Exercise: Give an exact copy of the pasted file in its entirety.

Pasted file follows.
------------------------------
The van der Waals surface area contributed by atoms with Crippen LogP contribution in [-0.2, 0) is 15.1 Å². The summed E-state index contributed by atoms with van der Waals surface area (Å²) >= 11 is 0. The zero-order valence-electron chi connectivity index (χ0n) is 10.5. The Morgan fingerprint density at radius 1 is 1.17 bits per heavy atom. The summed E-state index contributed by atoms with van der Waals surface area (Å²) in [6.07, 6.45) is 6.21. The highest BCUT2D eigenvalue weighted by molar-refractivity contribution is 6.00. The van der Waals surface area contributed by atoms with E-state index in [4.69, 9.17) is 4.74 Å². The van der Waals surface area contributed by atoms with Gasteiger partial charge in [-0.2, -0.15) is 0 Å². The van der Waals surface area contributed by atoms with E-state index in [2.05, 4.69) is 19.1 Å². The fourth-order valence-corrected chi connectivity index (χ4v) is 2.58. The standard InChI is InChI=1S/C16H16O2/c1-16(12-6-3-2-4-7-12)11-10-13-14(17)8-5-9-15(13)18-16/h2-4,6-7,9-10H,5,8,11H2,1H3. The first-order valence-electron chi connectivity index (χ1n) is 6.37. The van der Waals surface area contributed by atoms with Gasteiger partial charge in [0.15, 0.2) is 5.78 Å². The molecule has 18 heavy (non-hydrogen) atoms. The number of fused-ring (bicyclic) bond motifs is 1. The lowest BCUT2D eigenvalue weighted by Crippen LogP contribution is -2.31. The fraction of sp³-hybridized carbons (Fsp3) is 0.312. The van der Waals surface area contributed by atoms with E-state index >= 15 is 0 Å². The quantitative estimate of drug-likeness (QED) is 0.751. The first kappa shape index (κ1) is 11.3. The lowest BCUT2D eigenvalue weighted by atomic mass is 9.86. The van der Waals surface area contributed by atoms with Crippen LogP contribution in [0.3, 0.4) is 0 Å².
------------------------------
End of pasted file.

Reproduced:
The van der Waals surface area contributed by atoms with Crippen LogP contribution in [-0.2, 0) is 15.1 Å². The summed E-state index contributed by atoms with van der Waals surface area (Å²) >= 11 is 0. The zero-order valence-electron chi connectivity index (χ0n) is 10.5. The Morgan fingerprint density at radius 1 is 1.17 bits per heavy atom. The summed E-state index contributed by atoms with van der Waals surface area (Å²) in [6.07, 6.45) is 6.21. The highest BCUT2D eigenvalue weighted by molar-refractivity contribution is 6.00. The van der Waals surface area contributed by atoms with E-state index in [4.69, 9.17) is 4.74 Å². The van der Waals surface area contributed by atoms with Gasteiger partial charge in [-0.2, -0.15) is 0 Å². The van der Waals surface area contributed by atoms with E-state index in [2.05, 4.69) is 19.1 Å². The fourth-order valence-corrected chi connectivity index (χ4v) is 2.58. The standard InChI is InChI=1S/C16H16O2/c1-16(12-6-3-2-4-7-12)11-10-13-14(17)8-5-9-15(13)18-16/h2-4,6-7,9-10H,5,8,11H2,1H3. The first-order valence-electron chi connectivity index (χ1n) is 6.37. The van der Waals surface area contributed by atoms with Gasteiger partial charge in [0.15, 0.2) is 5.78 Å². The molecule has 18 heavy (non-hydrogen) atoms. The number of fused-ring (bicyclic) bond motifs is 1. The lowest BCUT2D eigenvalue weighted by Crippen LogP contribution is -2.31. The fraction of sp³-hybridized carbons (Fsp3) is 0.312. The van der Waals surface area contributed by atoms with E-state index >= 15 is 0 Å². The quantitative estimate of drug-likeness (QED) is 0.751. The first kappa shape index (κ1) is 11.3. The lowest BCUT2D eigenvalue weighted by atomic mass is 9.86. The van der Waals surface area contributed by atoms with Crippen LogP contribution in [0.3, 0.4) is 0 Å².